(Reuters) - A type of insecticide under scrutiny by the White House because of fears about its impact on honey bees has been found in more than half of streams sampled across the United States, according to a study by government researchers published Tuesday.
The study, published in Environmental Chemistry and conducted by U.S. Geological Survey researchers, found that five types of insecticides that are known as neonicotinoids were present in varying degrees in 149 samples taken from 48 streams.
At least one type was detected in 63 percent of the samples collected, USGS researcher Michael Focazio said. The samples included many waterways through the Midwest and Southeast. Concentration levels varied.
Over the last few years evidence has mounted that links the use of neonics, as they are known, to widespread die-offs of honey bees needed to pollinate crops. There are also fears the insecticides are harming other pollinators.
Neonicotinoids, chemically similar to nicotine, are one of the fastest growing classes of insecticides worldwide and are used both in agricultural and urban settings. They are popular with farmers and are often used to coat seeds before they are planted.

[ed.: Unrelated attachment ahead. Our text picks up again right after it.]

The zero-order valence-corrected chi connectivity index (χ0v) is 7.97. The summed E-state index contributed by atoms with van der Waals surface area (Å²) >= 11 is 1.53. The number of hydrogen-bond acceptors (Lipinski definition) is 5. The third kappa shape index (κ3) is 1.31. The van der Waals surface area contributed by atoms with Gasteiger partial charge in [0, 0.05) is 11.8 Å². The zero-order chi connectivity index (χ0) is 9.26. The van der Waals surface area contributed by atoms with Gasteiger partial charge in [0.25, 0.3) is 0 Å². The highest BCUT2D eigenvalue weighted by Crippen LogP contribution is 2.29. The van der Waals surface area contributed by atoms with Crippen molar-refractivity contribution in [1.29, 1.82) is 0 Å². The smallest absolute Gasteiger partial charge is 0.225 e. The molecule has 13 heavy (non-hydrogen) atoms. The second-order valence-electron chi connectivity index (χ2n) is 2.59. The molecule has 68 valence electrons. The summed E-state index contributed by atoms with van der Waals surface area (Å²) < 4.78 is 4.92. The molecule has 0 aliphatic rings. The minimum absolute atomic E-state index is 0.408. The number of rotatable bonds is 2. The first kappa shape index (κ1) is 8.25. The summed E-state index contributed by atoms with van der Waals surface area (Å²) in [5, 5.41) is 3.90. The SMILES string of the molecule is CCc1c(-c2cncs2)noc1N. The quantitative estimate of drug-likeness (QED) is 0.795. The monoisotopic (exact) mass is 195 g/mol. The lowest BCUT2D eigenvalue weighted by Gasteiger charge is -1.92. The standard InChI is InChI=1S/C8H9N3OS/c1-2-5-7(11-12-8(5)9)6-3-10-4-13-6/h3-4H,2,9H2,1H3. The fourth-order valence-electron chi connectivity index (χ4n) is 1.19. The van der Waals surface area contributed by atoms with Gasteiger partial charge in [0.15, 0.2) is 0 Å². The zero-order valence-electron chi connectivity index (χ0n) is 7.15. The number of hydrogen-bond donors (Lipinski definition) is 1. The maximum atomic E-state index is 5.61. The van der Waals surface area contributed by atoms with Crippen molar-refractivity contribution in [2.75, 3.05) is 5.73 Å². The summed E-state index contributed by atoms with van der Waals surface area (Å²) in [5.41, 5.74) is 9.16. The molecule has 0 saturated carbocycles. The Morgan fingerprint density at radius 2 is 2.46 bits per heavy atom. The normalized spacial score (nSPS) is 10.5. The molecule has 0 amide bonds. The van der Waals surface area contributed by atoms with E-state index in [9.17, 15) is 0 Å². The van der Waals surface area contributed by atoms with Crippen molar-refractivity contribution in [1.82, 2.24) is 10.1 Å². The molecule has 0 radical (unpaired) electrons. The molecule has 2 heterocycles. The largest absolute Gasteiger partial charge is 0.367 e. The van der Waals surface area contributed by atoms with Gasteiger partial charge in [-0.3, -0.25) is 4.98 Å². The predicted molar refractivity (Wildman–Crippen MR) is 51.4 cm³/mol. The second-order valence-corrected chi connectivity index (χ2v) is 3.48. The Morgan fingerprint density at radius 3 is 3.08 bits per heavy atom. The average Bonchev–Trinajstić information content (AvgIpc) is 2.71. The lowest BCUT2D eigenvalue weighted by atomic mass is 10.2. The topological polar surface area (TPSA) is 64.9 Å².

The study represents the first national-scale investigation of the environmental occurrence of neonicotinoid insecticides in agricultural and urban settings, the USGS said. The research spanned 24 states as well as Puerto Rico.
“In the study, neonicotinoids occurred throughout the year in urban streams while pulses of neonicotinoids were typical in agricultural streams during crop planting season,” said USGS research chemist Michelle Hladik, report’s lead author said in a statement.
Neonics and their impact on the environment have been a topic of debate in Washington lately.
The U.S. Environmental Protection Agency in May proposed a rule that would create temporary pesticide-free zones to protect commercial honeybees.
The restrictions are aimed at protecting honeybees, which pollinate plants that produce roughly a quarter of the food consumed by Americans. Losses of managed honeybee colonies hit 42.1 percent from April 2014 through April 2015, up from 34.2 percent for 2013-2014, and the second-highest annual loss to date, according to the U.S. Department of Agriculture.
Beekeepers, environmental groups and some scientists say it is the neonics that are harming the bees.
Agrichemical companies including Bayer and Syngenta disagree, and instead blame mite infestations and other factors.
The White House has formed a task force to study the issue.
Reporting by Carey Gillam; Editing by Steve Orlofsky